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  • NIH proceeds with caution on sex balance in biomedical studies

    Scientific American - 10/28/2014

    The policy change is meant, in part, to improve how drugs function in girls and women. Yet it may benefit men as well. For instance, another problem the NIH identified arises when researchers average results from pools of lab animals including both females and males. That commonplace practice may obscure sex differences that could help men, if identified. For example, a drug that works well in male mice, but poorly in female mice, might turn out to be useful for men only—and could be developed just for men. An averaging study, however, would make the drug seem mediocre overall and not worth further research.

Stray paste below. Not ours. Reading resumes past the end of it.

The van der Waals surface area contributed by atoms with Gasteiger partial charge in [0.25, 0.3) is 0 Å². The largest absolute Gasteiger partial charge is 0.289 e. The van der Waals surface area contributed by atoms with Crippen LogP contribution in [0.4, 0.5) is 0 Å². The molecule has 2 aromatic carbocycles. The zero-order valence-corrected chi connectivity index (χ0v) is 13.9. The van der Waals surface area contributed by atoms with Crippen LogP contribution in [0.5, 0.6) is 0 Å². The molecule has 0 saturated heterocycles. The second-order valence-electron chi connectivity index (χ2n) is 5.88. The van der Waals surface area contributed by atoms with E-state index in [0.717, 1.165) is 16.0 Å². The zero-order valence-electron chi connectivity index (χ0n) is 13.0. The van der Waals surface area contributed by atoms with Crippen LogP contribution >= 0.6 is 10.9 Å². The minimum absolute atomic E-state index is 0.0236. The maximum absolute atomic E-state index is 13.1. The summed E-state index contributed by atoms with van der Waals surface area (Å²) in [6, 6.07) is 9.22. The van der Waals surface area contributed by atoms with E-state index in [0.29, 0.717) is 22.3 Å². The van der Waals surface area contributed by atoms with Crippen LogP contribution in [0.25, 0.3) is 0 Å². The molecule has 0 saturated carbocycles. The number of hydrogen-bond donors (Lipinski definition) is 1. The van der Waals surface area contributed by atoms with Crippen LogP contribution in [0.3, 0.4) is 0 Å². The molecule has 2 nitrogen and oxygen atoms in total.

The article in Nature drew plenty of reactions from scientists. “I think it made a lot of people freak out a little bit,” says Rebecca Shansky, a neuroscientist at Northeastern University in Boston who studies sex differences in how brains respond to stress. As October 1 has come and gone, it has become clear that the NIH is proceeding with caution.

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